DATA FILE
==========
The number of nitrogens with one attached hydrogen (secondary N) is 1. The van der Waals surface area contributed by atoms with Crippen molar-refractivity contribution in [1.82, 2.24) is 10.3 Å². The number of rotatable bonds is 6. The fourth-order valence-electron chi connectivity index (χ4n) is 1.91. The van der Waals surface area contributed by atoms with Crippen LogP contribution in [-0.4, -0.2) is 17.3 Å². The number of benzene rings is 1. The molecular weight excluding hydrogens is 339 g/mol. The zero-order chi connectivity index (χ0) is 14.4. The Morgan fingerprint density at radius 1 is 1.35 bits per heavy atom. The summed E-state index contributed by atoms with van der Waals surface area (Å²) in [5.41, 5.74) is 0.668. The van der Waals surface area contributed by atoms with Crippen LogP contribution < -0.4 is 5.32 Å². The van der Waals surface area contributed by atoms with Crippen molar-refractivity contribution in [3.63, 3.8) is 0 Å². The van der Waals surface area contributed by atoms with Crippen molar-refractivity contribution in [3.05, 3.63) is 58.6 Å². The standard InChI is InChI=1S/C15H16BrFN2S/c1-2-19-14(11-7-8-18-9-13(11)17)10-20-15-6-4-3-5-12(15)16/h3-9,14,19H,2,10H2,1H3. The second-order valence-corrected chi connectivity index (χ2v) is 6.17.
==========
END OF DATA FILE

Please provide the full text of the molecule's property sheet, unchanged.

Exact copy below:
The number of nitrogens with one attached hydrogen (secondary N) is 1. The van der Waals surface area contributed by atoms with Crippen molar-refractivity contribution in [1.82, 2.24) is 10.3 Å². The number of rotatable bonds is 6. The fourth-order valence-electron chi connectivity index (χ4n) is 1.91. The van der Waals surface area contributed by atoms with Crippen LogP contribution in [-0.4, -0.2) is 17.3 Å². The number of benzene rings is 1. The molecular weight excluding hydrogens is 339 g/mol. The zero-order chi connectivity index (χ0) is 14.4. The Morgan fingerprint density at radius 1 is 1.35 bits per heavy atom. The summed E-state index contributed by atoms with van der Waals surface area (Å²) in [5.41, 5.74) is 0.668. The van der Waals surface area contributed by atoms with Crippen LogP contribution < -0.4 is 5.32 Å². The van der Waals surface area contributed by atoms with Crippen molar-refractivity contribution in [3.63, 3.8) is 0 Å². The van der Waals surface area contributed by atoms with Crippen molar-refractivity contribution in [3.05, 3.63) is 58.6 Å². The standard InChI is InChI=1S/C15H16BrFN2S/c1-2-19-14(11-7-8-18-9-13(11)17)10-20-15-6-4-3-5-12(15)16/h3-9,14,19H,2,10H2,1H3. The second-order valence-corrected chi connectivity index (χ2v) is 6.17.